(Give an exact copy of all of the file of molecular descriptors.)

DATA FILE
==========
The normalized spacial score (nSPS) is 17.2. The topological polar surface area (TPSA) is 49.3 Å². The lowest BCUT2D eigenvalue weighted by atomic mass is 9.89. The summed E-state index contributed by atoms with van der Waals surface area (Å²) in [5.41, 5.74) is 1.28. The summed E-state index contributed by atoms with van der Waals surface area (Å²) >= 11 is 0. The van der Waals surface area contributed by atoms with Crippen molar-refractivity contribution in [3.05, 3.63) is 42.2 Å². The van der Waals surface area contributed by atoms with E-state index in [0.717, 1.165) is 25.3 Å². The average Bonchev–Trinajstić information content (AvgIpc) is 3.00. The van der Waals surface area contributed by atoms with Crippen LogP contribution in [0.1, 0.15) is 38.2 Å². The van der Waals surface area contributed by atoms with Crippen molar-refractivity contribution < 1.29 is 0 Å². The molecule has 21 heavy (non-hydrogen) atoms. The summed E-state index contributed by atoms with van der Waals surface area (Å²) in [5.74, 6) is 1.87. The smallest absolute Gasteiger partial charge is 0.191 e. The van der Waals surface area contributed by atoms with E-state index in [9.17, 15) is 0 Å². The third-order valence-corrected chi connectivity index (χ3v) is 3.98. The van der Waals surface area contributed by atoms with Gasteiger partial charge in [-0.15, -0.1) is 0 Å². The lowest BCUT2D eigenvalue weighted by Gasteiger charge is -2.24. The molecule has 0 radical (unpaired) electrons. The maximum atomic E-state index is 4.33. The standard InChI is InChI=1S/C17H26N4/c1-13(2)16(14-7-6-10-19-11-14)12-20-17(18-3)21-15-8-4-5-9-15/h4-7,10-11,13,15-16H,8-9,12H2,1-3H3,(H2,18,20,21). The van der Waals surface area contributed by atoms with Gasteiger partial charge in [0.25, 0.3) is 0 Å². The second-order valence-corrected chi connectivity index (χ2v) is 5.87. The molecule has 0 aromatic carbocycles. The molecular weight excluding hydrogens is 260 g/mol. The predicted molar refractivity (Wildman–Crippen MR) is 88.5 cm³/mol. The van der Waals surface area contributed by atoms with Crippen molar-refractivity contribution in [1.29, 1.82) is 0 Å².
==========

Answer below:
The normalized spacial score (nSPS) is 17.2. The topological polar surface area (TPSA) is 49.3 Å². The lowest BCUT2D eigenvalue weighted by atomic mass is 9.89. The summed E-state index contributed by atoms with van der Waals surface area (Å²) in [5.41, 5.74) is 1.28. The summed E-state index contributed by atoms with van der Waals surface area (Å²) >= 11 is 0. The van der Waals surface area contributed by atoms with Crippen molar-refractivity contribution in [3.05, 3.63) is 42.2 Å². The van der Waals surface area contributed by atoms with E-state index in [0.717, 1.165) is 25.3 Å². The average Bonchev–Trinajstić information content (AvgIpc) is 3.00. The van der Waals surface area contributed by atoms with Crippen LogP contribution in [0.1, 0.15) is 38.2 Å². The van der Waals surface area contributed by atoms with Crippen molar-refractivity contribution < 1.29 is 0 Å². The molecule has 21 heavy (non-hydrogen) atoms. The summed E-state index contributed by atoms with van der Waals surface area (Å²) in [5.74, 6) is 1.87. The smallest absolute Gasteiger partial charge is 0.191 e. The van der Waals surface area contributed by atoms with E-state index in [9.17, 15) is 0 Å². The third-order valence-corrected chi connectivity index (χ3v) is 3.98. The van der Waals surface area contributed by atoms with Gasteiger partial charge in [-0.15, -0.1) is 0 Å². The lowest BCUT2D eigenvalue weighted by Gasteiger charge is -2.24. The molecule has 0 radical (unpaired) electrons. The maximum atomic E-state index is 4.33. The standard InChI is InChI=1S/C17H26N4/c1-13(2)16(14-7-6-10-19-11-14)12-20-17(18-3)21-15-8-4-5-9-15/h4-7,10-11,13,15-16H,8-9,12H2,1-3H3,(H2,18,20,21). The van der Waals surface area contributed by atoms with Gasteiger partial charge in [0.25, 0.3) is 0 Å². The second-order valence-corrected chi connectivity index (χ2v) is 5.87. The molecule has 0 aromatic carbocycles. The molecular weight excluding hydrogens is 260 g/mol. The predicted molar refractivity (Wildman–Crippen MR) is 88.5 cm³/mol. The van der Waals surface area contributed by atoms with Crippen molar-refractivity contribution in [1.29, 1.82) is 0 Å².